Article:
In the wake of Chipotle's recent outbreaks of both E.coli and norovirus, Jim Cramer wanted to know how worried customers and investors should be.
At least 52 people were sickened after a multi-state E.coli outbreak was discovered to be linked to Chipotle. While health officials have not yet determined which ingredient caused the outbreak, the company has taken several measures to make Chipotle safer.
"We want to show all of our customers that the industry standards that we had been employing before — which are considered great standards — were not good enough. They were not good enough because something like this could happen," said founder and co-CEO Steve Ells.
"I will say though, that we can assure you today that there is no E. coli in Chipotle," Ells said. "We have thoroughly tested our food, we have thoroughly tested our surfaces and we are confident that Chipotle is a safe place to eat." He also confirmed that the company's new safety measures will put Chipotle well ahead of industry standards.
Since the saga began, Chipotle took responsibility for the issues, apologized and announced new industry-leading safety and food protocol to try to prevent a recurrence.
Looking at the stock, Cramer noted that Chipotle may have bottomed last week when it plunged down to $515 and did not dip any lower; the shares have climbed higher since.
Historically, health scares at restaurant chains can have a negative impact on both the stock and restaurant traffic for multiple quarters.
To find out of the company has been punished enough, Cramer spoke with Ells and co-CEO Monty Moran.
To implement a rigorous safety protocol, the executive said the company is working with a leading epidemiology team to develop new safety systems. Chipotle is widely known for its integrity in food selection and culture. Cramer asked the Chipotle leaders whether eating with integrity comes at the price of safety?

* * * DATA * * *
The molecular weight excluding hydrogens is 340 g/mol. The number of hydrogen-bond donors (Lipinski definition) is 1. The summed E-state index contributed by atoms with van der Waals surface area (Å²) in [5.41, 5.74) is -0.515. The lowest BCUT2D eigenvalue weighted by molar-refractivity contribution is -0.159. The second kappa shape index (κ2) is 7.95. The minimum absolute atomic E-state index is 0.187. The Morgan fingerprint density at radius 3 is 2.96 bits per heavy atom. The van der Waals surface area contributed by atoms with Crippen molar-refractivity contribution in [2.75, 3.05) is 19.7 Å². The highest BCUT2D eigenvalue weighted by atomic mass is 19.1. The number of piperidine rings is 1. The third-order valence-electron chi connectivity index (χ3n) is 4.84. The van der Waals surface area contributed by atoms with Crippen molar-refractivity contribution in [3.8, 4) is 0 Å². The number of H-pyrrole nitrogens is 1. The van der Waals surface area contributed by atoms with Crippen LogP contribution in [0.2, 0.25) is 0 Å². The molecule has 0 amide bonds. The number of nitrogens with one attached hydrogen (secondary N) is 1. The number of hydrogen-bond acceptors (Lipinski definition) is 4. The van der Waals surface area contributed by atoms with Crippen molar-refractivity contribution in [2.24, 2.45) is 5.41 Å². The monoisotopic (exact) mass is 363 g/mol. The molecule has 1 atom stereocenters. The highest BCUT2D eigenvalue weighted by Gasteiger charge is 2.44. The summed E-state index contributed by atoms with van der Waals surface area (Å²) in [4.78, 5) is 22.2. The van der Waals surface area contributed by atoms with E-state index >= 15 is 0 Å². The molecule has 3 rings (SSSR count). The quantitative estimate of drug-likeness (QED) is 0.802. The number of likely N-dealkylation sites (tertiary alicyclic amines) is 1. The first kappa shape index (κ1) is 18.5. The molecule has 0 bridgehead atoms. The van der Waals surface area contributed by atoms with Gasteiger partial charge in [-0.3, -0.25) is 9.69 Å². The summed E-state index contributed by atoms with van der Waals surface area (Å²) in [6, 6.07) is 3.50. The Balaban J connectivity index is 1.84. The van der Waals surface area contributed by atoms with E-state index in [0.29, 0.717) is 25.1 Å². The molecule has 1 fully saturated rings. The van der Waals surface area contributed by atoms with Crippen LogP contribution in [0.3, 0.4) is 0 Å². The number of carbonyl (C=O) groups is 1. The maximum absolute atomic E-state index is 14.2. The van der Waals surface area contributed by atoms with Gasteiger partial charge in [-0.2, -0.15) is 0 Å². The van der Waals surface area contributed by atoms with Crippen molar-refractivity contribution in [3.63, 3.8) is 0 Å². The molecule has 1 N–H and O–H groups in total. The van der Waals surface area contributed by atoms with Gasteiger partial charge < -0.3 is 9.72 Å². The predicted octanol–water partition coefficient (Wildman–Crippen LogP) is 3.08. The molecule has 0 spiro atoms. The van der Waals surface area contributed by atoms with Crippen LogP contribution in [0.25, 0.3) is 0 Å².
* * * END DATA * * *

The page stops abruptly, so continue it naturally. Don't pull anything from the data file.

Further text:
"We do not believe there is anything less safe about eating that way, and we believe that what we need to do now is put that same innovation that we put toward food with integrity and that we put toward our very special people culture — we've got to put that same kind of innovation into food safety now," Moran said.
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The CEOs assured Cramer that they have worked very hard to identify the source of the contamination, though it remains elusive. Both the company and the government have conducted thousands of tests on surfaces, ingredients and employees with no result.
However, the silver lining to such widespread testing is that Chipotle is now looking at every single raw ingredient that it has. This includes where it originates and is grown, and the path to landing in restaurants.